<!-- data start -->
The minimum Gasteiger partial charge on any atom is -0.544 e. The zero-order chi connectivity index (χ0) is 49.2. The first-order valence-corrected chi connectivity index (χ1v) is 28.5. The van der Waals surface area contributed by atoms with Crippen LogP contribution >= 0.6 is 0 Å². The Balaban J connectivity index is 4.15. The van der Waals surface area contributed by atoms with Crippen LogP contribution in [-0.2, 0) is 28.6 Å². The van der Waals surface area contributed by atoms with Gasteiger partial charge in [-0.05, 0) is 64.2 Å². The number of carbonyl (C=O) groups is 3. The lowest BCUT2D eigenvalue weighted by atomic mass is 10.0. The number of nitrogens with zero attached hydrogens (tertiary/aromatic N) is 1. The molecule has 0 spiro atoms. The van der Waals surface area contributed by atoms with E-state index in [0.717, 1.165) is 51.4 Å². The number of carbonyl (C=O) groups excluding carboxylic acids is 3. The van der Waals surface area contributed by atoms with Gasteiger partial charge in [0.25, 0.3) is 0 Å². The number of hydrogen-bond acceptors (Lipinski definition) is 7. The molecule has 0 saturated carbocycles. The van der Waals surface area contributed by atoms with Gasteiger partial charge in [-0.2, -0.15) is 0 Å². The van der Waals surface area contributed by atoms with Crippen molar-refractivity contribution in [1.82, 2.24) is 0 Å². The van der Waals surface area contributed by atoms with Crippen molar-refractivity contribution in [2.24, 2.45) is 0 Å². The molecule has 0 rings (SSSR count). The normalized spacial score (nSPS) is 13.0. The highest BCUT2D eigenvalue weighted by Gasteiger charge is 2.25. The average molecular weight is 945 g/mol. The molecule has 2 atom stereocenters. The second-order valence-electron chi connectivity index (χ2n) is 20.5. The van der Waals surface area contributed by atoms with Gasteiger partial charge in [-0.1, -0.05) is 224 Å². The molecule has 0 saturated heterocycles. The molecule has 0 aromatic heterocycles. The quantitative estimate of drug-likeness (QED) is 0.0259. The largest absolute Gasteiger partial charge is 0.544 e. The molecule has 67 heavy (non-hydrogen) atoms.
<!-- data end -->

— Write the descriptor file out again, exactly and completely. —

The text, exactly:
The minimum Gasteiger partial charge on any atom is -0.544 e. The zero-order chi connectivity index (χ0) is 49.2. The first-order valence-corrected chi connectivity index (χ1v) is 28.5. The van der Waals surface area contributed by atoms with Crippen LogP contribution >= 0.6 is 0 Å². The Balaban J connectivity index is 4.15. The van der Waals surface area contributed by atoms with Crippen LogP contribution in [-0.2, 0) is 28.6 Å². The van der Waals surface area contributed by atoms with Gasteiger partial charge in [-0.05, 0) is 64.2 Å². The number of carbonyl (C=O) groups is 3. The lowest BCUT2D eigenvalue weighted by atomic mass is 10.0. The number of nitrogens with zero attached hydrogens (tertiary/aromatic N) is 1. The molecule has 0 spiro atoms. The van der Waals surface area contributed by atoms with E-state index in [0.717, 1.165) is 51.4 Å². The number of carbonyl (C=O) groups excluding carboxylic acids is 3. The van der Waals surface area contributed by atoms with Gasteiger partial charge in [0.25, 0.3) is 0 Å². The number of hydrogen-bond acceptors (Lipinski definition) is 7. The molecule has 0 saturated carbocycles. The van der Waals surface area contributed by atoms with Gasteiger partial charge in [-0.2, -0.15) is 0 Å². The van der Waals surface area contributed by atoms with Crippen molar-refractivity contribution in [1.82, 2.24) is 0 Å². The van der Waals surface area contributed by atoms with Crippen molar-refractivity contribution in [2.24, 2.45) is 0 Å². The molecule has 0 rings (SSSR count). The normalized spacial score (nSPS) is 13.0. The highest BCUT2D eigenvalue weighted by Gasteiger charge is 2.25. The average molecular weight is 945 g/mol. The molecule has 2 atom stereocenters. The second-order valence-electron chi connectivity index (χ2n) is 20.5. The van der Waals surface area contributed by atoms with Gasteiger partial charge in [-0.1, -0.05) is 224 Å². The molecule has 0 saturated heterocycles. The molecule has 0 aromatic heterocycles. The quantitative estimate of drug-likeness (QED) is 0.0259. The largest absolute Gasteiger partial charge is 0.544 e. The molecule has 67 heavy (non-hydrogen) atoms.